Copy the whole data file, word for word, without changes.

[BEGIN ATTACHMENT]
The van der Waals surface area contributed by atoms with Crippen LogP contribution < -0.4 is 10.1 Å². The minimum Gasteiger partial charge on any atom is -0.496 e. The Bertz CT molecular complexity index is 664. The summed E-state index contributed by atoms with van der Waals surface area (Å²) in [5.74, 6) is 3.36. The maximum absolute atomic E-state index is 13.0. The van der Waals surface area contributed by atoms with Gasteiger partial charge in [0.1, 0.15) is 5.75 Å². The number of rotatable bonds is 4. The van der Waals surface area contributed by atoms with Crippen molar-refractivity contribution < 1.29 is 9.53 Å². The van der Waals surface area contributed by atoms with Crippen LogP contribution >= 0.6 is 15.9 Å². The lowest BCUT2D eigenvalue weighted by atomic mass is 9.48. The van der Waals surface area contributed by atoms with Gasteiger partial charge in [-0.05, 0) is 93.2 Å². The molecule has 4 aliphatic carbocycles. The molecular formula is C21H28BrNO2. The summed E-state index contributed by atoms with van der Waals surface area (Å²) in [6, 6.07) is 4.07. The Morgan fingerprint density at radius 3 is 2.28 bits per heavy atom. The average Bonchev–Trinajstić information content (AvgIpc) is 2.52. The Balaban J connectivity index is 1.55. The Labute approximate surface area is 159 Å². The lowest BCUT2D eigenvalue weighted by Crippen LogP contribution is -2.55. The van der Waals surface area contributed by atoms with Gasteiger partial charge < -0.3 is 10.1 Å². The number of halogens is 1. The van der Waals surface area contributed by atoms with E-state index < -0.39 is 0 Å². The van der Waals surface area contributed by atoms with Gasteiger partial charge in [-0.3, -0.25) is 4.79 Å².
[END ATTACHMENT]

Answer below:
The van der Waals surface area contributed by atoms with Crippen LogP contribution < -0.4 is 10.1 Å². The minimum Gasteiger partial charge on any atom is -0.496 e. The Bertz CT molecular complexity index is 664. The summed E-state index contributed by atoms with van der Waals surface area (Å²) in [5.74, 6) is 3.36. The maximum absolute atomic E-state index is 13.0. The van der Waals surface area contributed by atoms with Gasteiger partial charge in [0.1, 0.15) is 5.75 Å². The number of rotatable bonds is 4. The van der Waals surface area contributed by atoms with Crippen molar-refractivity contribution < 1.29 is 9.53 Å². The van der Waals surface area contributed by atoms with Crippen LogP contribution >= 0.6 is 15.9 Å². The lowest BCUT2D eigenvalue weighted by atomic mass is 9.48. The van der Waals surface area contributed by atoms with Gasteiger partial charge in [-0.05, 0) is 93.2 Å². The molecule has 4 aliphatic carbocycles. The molecular formula is C21H28BrNO2. The summed E-state index contributed by atoms with van der Waals surface area (Å²) in [6, 6.07) is 4.07. The Morgan fingerprint density at radius 3 is 2.28 bits per heavy atom. The average Bonchev–Trinajstić information content (AvgIpc) is 2.52. The Balaban J connectivity index is 1.55. The Labute approximate surface area is 159 Å². The lowest BCUT2D eigenvalue weighted by Crippen LogP contribution is -2.55. The van der Waals surface area contributed by atoms with Gasteiger partial charge < -0.3 is 10.1 Å². The number of halogens is 1. The van der Waals surface area contributed by atoms with E-state index < -0.39 is 0 Å². The van der Waals surface area contributed by atoms with Gasteiger partial charge in [-0.3, -0.25) is 4.79 Å².